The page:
The Surprising Relationship Between Resentment and Procrastination

The Surprising Relationship Between Resentment and Procrastination

I wanted to title this post “The Surprising Relationship Between Forgiveness and Productivity,” but I thought, if you’ve suffered from procrastination like I have, then pointing out forgiveness’ beneficent effects on procrastination might feel more useful to you.

So let me share a little bit of my experience.

I’ve struggled to consistently pursue my dreams. I’ve done it in fits and starts. One of the reasons for this is the significant amount of often very subtle emotional abuse I experienced growing up.

My family is profoundly affected by addiction and family addiction, and one of the ways these dynamics play out is to undermine, and at times outright emotionally crush, anyone who’s “getting a little too big for their britches.”

I’ve been in family recovery for 16 years now, and I’ve experienced a tremendous amount of healing around this. But one thing that stuck with me for a long time was thinking that achieving a dream or reaching a goal would somehow show up all the people who had tried to keep me down.

Denial is a funny thing because, with all that experience in family recovery, it took me a long time to realize that thinking my achievements were somehow going to “show them” meant that my actions were still revolving around them. In other words, I was keeping the focus on others and not on myself.

I have a dear friend in recovery who does vision cards (like a vision board, but just one idea/image per card.) I was privileged to be able to make vision cards with her for the people on our 4th step lists. These cards were a visual representation of praying that everything I want for myself to be given to these people on my list, just like it suggests in the Big Book of Alcoholics Anonymous. I’d write their name on one side of the card, and put an image representing what I want for them on the other.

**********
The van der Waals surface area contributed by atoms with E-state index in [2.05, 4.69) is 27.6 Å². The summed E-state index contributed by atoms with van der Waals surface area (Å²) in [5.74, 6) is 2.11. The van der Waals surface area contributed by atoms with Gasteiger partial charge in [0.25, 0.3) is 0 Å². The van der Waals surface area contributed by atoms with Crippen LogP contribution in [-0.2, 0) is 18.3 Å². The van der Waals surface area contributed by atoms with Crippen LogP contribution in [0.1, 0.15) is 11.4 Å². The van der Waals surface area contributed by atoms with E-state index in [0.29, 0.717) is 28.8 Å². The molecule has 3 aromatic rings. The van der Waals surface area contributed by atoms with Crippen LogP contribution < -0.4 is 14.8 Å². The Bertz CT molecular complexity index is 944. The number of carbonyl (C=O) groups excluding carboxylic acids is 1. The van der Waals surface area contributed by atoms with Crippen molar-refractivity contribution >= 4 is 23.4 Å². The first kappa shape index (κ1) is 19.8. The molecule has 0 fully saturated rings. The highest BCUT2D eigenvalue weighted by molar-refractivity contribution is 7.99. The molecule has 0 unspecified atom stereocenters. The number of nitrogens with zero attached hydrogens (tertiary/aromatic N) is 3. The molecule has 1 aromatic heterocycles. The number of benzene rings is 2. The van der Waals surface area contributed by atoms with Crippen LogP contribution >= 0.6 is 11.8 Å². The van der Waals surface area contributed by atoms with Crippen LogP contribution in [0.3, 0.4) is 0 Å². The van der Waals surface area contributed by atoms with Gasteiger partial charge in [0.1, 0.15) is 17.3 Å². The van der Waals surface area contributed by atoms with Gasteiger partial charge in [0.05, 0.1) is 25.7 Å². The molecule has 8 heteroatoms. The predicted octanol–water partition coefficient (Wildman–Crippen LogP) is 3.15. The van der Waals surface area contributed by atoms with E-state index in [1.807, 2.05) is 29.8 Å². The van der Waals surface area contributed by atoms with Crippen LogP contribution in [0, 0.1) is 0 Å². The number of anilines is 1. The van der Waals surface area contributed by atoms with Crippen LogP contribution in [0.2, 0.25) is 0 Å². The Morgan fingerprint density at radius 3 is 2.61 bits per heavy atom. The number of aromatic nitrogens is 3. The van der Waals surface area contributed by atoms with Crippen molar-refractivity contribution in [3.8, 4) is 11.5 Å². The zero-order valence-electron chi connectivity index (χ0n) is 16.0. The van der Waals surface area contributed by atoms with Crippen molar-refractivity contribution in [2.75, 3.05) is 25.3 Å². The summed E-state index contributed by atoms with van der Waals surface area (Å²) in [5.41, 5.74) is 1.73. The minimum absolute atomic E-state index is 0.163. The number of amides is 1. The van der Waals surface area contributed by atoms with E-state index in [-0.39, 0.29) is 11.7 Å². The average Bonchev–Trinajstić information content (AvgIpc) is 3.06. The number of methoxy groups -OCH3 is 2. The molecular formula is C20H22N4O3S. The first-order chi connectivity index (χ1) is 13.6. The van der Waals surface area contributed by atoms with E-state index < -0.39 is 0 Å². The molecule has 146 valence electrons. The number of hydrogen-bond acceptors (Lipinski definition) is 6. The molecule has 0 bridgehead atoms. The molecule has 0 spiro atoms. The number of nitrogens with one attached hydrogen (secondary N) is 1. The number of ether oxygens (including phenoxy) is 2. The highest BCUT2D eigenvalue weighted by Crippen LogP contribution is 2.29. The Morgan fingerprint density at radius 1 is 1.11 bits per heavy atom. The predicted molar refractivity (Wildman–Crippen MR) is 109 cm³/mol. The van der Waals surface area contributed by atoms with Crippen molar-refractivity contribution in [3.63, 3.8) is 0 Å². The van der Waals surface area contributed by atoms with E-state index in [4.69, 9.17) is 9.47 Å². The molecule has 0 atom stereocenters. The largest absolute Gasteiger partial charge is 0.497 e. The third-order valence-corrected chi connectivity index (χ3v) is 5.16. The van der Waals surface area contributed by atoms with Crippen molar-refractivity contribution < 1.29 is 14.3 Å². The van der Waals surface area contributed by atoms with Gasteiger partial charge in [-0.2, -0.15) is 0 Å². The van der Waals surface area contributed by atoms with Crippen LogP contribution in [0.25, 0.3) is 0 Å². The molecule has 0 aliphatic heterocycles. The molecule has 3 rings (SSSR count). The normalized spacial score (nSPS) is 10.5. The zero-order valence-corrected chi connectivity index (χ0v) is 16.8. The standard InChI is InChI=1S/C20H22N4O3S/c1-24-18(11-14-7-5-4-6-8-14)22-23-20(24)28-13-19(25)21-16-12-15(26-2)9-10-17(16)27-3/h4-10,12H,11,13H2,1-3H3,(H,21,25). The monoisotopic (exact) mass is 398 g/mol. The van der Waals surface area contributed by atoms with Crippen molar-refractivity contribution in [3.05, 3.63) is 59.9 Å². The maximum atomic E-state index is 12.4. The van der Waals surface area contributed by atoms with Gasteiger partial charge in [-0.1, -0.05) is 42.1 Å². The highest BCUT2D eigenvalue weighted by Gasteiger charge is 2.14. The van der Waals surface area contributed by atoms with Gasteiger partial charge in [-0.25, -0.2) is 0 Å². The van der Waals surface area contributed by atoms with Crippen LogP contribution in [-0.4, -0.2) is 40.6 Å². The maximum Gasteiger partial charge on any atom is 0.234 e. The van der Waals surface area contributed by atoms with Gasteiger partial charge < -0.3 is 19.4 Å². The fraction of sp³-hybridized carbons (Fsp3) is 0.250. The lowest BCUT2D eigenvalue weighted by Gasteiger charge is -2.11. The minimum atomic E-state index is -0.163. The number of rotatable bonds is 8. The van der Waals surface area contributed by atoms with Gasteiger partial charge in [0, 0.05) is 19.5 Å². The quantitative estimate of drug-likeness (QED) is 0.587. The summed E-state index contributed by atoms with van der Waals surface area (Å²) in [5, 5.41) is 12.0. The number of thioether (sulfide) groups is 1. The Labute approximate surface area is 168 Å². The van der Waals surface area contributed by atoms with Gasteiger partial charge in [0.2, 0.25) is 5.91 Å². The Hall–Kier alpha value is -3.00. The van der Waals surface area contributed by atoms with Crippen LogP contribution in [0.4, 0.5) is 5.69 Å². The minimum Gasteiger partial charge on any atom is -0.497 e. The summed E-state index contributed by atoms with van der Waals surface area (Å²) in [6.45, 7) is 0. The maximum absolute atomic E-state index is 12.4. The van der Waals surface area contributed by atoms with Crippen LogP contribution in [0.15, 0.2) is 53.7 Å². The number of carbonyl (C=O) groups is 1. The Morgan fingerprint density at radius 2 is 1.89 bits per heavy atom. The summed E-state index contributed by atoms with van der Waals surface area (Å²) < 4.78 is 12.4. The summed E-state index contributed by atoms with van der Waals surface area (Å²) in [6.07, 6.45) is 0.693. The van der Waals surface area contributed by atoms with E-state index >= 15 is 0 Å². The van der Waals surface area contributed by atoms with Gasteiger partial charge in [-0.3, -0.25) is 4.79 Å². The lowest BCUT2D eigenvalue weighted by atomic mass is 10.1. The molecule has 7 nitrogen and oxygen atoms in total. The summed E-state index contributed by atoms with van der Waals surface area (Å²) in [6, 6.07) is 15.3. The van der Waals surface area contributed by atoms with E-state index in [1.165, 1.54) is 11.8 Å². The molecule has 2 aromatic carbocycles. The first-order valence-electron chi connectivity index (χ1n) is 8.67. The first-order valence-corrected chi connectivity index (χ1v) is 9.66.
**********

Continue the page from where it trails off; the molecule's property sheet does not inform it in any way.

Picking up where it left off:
I started meditating on these cards almost every morning, and wouldn’t you know! I have become much more productive and consistent in the process. I am much better at nipping procrastination in the bud.

Not that I should be surprised. I mean, wouldn’t a loving Higher Power want me to use my goals and my dreams to fill my heart up, rather than nurse a resentment?

But this level of resentment for me was a layer deep within the proverbial onion. There were other layers that needed to be released before I could recognize this one. Nevertheless, it’s incredibly freeing to be released from it.

So now I’d like to hear from you. Is there a particular goal you are pursuing from which a resentment is holding you back? If so, how might get support for letting it go so you can be freer to pursue your dreams?

Share your experience, strength, and hope in the comments. I read every one.

Why Acceptance of Your Shortcomings Works So Much Better

Why Acceptance of Your Shortcomings Works So Much Better

Do you feel like you have to fix whatever you think is broken in you or the shiz in your life is really going to fly?

As in, any. minute. now.

Do you feel like all that crap needed to be fixed, like, yesterday?

Yeah, me too.

But let me ask you something: how’s that attitude of crisis and urgency around your shortcomings working for you?

I know for damn sure it hasn’t worked for me.

In fact, it just kept me feeling stuck, small and broken.

Even worse, it seriously challenged my faith in my Higher Power.

And I get it. It can totally feel like that sense of urgency is the only thing that’s keeping those defects of character from getting worse and then REALLY messing up your life.

But let this be an invitation to create a little space around that feeling.

To help you out with that, I’ll let you in on a not so little secret about me. (more…)

Is People Pleasing Killing Your Recovery? 6 Steps to Stop Saying ‘Yes’ When You Want to Say ‘No.’

Is People Pleasing Killing Your Recovery? 6 Steps to Stop Saying ‘Yes’ When You Want to Say ‘No.’

People-pleasing has been one of my most pernicious character defects.

I walked into recovery with absolute TERROR of someone being upset with me. Making someone else happy literally felt like a matter of life and death to me. In fact, I would twist myself in knots either trying to please people, or worrying about pleasing people, that I didn’t even like. That’s how crazy that behavior has been for me.

Now, God knows, I came by this honestly.

In the family I grew up in, not pleasing someone could have horrific consequences – physical violence, threats of being thrown out of the house, gossip to every other family member about your most intimate secrets and what a terrible daughter you were, or the silent treatment for days on end.

It’s no wonder that every security instinct in my body felt like I had to make other people happy, no matter what the cost, in order to survive. (more…)